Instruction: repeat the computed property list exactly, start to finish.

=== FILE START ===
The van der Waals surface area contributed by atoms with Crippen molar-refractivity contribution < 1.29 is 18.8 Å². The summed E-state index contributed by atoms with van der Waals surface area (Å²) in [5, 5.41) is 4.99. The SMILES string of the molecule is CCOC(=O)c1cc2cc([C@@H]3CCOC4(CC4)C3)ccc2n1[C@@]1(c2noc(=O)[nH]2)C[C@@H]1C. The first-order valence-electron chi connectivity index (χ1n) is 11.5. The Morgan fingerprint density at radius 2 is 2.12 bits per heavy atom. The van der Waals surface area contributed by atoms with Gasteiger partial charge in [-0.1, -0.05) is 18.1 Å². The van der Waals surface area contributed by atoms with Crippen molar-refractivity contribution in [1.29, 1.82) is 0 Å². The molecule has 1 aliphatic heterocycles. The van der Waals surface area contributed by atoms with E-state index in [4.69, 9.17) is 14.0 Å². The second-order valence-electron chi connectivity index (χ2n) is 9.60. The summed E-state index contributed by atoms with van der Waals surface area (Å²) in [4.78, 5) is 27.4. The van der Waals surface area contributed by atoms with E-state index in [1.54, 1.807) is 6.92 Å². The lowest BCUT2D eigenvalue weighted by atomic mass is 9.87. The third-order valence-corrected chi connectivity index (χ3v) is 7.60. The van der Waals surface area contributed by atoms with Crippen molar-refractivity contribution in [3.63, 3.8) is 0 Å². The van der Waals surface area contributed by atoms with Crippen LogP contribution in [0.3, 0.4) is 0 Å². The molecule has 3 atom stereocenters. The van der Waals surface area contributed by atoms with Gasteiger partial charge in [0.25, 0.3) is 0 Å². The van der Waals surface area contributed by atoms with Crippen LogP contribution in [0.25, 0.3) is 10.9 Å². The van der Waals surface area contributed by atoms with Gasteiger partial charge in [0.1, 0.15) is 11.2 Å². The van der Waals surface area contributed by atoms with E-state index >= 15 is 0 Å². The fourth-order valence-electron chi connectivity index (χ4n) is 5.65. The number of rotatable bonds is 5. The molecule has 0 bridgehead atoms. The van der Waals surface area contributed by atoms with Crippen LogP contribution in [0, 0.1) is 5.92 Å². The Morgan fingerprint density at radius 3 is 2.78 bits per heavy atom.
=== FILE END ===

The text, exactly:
The van der Waals surface area contributed by atoms with Crippen molar-refractivity contribution < 1.29 is 18.8 Å². The summed E-state index contributed by atoms with van der Waals surface area (Å²) in [5, 5.41) is 4.99. The SMILES string of the molecule is CCOC(=O)c1cc2cc([C@@H]3CCOC4(CC4)C3)ccc2n1[C@@]1(c2noc(=O)[nH]2)C[C@@H]1C. The first-order valence-electron chi connectivity index (χ1n) is 11.5. The Morgan fingerprint density at radius 2 is 2.12 bits per heavy atom. The van der Waals surface area contributed by atoms with Gasteiger partial charge in [-0.1, -0.05) is 18.1 Å². The van der Waals surface area contributed by atoms with Crippen molar-refractivity contribution in [1.29, 1.82) is 0 Å². The molecule has 1 aliphatic heterocycles. The van der Waals surface area contributed by atoms with E-state index in [4.69, 9.17) is 14.0 Å². The second-order valence-electron chi connectivity index (χ2n) is 9.60. The summed E-state index contributed by atoms with van der Waals surface area (Å²) in [4.78, 5) is 27.4. The van der Waals surface area contributed by atoms with E-state index in [1.54, 1.807) is 6.92 Å². The lowest BCUT2D eigenvalue weighted by atomic mass is 9.87. The third-order valence-corrected chi connectivity index (χ3v) is 7.60. The van der Waals surface area contributed by atoms with Crippen molar-refractivity contribution in [3.63, 3.8) is 0 Å². The van der Waals surface area contributed by atoms with Crippen LogP contribution in [0.3, 0.4) is 0 Å². The molecule has 3 atom stereocenters. The van der Waals surface area contributed by atoms with Gasteiger partial charge in [0.25, 0.3) is 0 Å². The van der Waals surface area contributed by atoms with Crippen LogP contribution in [0.25, 0.3) is 10.9 Å². The van der Waals surface area contributed by atoms with Gasteiger partial charge in [0.1, 0.15) is 11.2 Å². The van der Waals surface area contributed by atoms with E-state index >= 15 is 0 Å². The fourth-order valence-electron chi connectivity index (χ4n) is 5.65. The number of rotatable bonds is 5. The molecule has 0 bridgehead atoms. The van der Waals surface area contributed by atoms with Crippen LogP contribution in [0, 0.1) is 5.92 Å². The Morgan fingerprint density at radius 3 is 2.78 bits per heavy atom.